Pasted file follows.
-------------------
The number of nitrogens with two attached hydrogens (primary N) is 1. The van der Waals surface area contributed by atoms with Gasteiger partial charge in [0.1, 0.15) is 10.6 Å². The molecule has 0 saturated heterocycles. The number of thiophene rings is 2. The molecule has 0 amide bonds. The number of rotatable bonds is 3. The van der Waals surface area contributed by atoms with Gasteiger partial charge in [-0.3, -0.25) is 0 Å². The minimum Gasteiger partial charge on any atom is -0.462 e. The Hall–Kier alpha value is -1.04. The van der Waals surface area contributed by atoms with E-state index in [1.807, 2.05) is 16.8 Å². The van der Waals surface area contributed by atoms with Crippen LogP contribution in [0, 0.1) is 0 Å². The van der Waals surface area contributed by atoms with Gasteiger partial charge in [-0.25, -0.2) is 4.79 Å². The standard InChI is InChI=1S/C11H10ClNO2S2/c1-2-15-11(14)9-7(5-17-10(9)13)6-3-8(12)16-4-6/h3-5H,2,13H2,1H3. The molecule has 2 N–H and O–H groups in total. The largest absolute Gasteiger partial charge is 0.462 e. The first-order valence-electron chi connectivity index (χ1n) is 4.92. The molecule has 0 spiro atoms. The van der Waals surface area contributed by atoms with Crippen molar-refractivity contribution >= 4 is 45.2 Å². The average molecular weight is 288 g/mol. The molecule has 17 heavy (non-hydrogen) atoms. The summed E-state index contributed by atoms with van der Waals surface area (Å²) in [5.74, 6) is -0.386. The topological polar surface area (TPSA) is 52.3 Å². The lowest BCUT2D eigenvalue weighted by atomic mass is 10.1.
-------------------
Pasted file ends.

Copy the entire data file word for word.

The number of nitrogens with two attached hydrogens (primary N) is 1. The van der Waals surface area contributed by atoms with Gasteiger partial charge in [0.1, 0.15) is 10.6 Å². The molecule has 0 saturated heterocycles. The number of thiophene rings is 2. The molecule has 0 amide bonds. The number of rotatable bonds is 3. The van der Waals surface area contributed by atoms with Gasteiger partial charge in [-0.3, -0.25) is 0 Å². The minimum Gasteiger partial charge on any atom is -0.462 e. The Hall–Kier alpha value is -1.04. The van der Waals surface area contributed by atoms with E-state index in [1.807, 2.05) is 16.8 Å². The van der Waals surface area contributed by atoms with Crippen LogP contribution in [0, 0.1) is 0 Å². The van der Waals surface area contributed by atoms with Gasteiger partial charge in [-0.25, -0.2) is 4.79 Å². The standard InChI is InChI=1S/C11H10ClNO2S2/c1-2-15-11(14)9-7(5-17-10(9)13)6-3-8(12)16-4-6/h3-5H,2,13H2,1H3. The molecule has 2 N–H and O–H groups in total. The largest absolute Gasteiger partial charge is 0.462 e. The first-order valence-electron chi connectivity index (χ1n) is 4.92. The molecule has 0 spiro atoms. The van der Waals surface area contributed by atoms with Crippen molar-refractivity contribution >= 4 is 45.2 Å². The average molecular weight is 288 g/mol. The molecule has 17 heavy (non-hydrogen) atoms. The summed E-state index contributed by atoms with van der Waals surface area (Å²) in [5.74, 6) is -0.386. The topological polar surface area (TPSA) is 52.3 Å². The lowest BCUT2D eigenvalue weighted by atomic mass is 10.1.